Commentary: Sheheen may be S.C.'s reform candidate

Sen. Vincent Sheheen's call for a series of high school-style debates with Rep. Nikki Haley, complete with timed constructives, cross-examinations and rebuttals, was a nearly satirical reminder of what a policy wonk he is. So it sounded pretty silly when Ms. Haley's campaign chose that particular moment to dismiss Mr. Sheheen as "status-quo oriented."

Wonks come in all shapes and sizes and political stripes. Some are annoying; some are endearing. Gov. Mark Sanford fancies himself one, though he's actually a bit too ideological to meet the usual definition — an expert with a detailed knowledge of current or proposed governmental policies and their potential effects. This detailed knowledge of how things work, and how they ought to work, tends to produce in wonks an imperative for reform. Which means that the last thing you could rationally call them is "status-quo oriented."

You don't have to be a wonk to favor reform, of course; Ms. Haley is no wonk, but she has lots of ideas for reforms — some good, some bad. But with a couple of notable exceptions, Ms. Haley's reform campaign is just that: part of her campaign. It is not a significant part of her legislative record. It is Mr. Sheheen who has an actual record of introducing, supporting and pushing for reforms, from good-government initiatives designed to make elected officials beholden to their constituents rather than special interests to overhauling what both he and Ms. Haley correctly call our antiquated tax code, to the governmental restructuring that Mr. Sanford would characterize as one of the central efforts of his administration.

Mr. Sheheen has been the most outspoken and consistent Democratic supporter of efforts throughout Mr. Sanford's tenure to give more authority to the governor; in fact, I can't think of more than two or three Republicans (and Ms. Haley is not one of them) who have been as consistent in supporting such legislation, and in opposing efforts to weaken the governor. Year in and year out, he has been the primary sponsor of bills to let the governor appoint the education superintendent and the adjutant general and the agriculture commissioner, to abolish the Budget and Control Board and turn its duties over to the governor, to create an inspector general to weed out waste, fraud and abuse; he has even sponsored legislation to create a board of regents to rein in the colleges.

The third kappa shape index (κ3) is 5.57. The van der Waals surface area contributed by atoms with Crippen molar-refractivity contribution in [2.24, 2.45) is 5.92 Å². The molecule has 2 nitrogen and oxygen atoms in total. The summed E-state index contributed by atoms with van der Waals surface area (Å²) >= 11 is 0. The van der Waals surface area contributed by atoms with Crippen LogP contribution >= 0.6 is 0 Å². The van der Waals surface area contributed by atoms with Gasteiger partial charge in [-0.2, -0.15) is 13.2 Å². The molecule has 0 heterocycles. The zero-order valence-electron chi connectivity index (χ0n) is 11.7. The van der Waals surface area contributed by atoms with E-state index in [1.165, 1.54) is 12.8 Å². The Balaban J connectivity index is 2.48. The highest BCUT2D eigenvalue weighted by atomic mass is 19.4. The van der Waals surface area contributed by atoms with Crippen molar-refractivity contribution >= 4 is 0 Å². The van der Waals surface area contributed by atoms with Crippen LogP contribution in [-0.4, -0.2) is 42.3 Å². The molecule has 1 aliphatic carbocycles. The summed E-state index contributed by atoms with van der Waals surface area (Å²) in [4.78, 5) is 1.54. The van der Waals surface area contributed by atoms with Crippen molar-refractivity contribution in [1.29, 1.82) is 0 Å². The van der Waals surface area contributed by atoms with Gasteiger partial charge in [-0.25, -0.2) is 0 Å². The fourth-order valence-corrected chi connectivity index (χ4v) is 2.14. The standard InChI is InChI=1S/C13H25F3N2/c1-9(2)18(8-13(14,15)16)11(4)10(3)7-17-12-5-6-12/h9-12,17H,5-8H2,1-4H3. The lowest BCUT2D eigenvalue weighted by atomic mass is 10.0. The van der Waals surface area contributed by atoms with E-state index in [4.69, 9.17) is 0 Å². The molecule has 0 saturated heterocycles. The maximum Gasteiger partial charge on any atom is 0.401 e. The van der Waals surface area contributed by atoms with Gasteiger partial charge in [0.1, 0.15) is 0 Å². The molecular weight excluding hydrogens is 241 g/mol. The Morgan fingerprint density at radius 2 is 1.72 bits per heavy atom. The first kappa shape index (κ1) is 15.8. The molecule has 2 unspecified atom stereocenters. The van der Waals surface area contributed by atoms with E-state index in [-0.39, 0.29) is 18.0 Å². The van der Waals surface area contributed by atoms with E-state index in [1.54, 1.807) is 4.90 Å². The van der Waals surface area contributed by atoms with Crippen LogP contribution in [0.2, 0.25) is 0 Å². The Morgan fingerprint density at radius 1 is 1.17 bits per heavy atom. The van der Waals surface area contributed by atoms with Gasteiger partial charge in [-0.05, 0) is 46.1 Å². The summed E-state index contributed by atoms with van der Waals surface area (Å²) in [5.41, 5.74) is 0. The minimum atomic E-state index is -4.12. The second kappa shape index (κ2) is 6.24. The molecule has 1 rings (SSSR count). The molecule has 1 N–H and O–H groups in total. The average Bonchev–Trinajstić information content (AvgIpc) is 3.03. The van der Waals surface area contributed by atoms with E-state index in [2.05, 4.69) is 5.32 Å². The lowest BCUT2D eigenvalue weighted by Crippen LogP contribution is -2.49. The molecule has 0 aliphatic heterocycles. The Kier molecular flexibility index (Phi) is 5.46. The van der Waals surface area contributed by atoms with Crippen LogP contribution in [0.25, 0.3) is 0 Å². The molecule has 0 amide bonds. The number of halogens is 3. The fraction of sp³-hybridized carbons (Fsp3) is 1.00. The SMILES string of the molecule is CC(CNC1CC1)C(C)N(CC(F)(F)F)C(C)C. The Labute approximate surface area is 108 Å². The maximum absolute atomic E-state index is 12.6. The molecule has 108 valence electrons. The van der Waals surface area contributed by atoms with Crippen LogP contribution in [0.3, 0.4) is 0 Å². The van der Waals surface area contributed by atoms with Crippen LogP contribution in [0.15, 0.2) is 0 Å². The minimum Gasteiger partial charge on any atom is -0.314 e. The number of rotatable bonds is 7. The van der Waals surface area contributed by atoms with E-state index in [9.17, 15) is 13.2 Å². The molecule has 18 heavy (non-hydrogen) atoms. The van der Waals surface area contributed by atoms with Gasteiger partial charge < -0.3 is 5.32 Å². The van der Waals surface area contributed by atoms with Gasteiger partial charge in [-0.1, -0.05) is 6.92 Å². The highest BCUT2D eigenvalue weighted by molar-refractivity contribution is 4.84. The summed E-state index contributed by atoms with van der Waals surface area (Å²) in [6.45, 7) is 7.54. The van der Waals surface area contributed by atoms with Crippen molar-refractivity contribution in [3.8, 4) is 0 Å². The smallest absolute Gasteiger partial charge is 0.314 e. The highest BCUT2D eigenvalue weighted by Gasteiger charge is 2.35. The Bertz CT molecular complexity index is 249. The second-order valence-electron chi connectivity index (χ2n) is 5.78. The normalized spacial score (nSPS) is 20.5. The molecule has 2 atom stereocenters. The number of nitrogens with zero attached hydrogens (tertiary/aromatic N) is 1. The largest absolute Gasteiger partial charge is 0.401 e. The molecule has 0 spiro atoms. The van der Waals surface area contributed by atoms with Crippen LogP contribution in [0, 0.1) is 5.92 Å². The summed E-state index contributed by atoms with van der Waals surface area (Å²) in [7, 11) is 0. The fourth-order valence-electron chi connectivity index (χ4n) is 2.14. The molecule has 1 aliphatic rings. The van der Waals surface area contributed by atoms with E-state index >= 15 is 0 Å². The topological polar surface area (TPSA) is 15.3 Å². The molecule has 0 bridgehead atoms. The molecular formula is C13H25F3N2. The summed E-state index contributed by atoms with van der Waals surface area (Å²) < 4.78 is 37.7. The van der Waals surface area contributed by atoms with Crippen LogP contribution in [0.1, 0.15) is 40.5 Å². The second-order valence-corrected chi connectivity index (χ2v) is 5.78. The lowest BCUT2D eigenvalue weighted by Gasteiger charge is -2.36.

And on bill after bill, the people who have signed on as his co-sponsors have been Mr. Sanford's chief supporters in the Senate. (In fact, what you'll notice if you go through Mr. Sheheen's record is that on numerous fronts, his proposals are ideas that Mr. Sanford also has supported. That's because most of the reforms our state needs have nothing to do with left or right and everything to do with being willing to question how things have always been done.)

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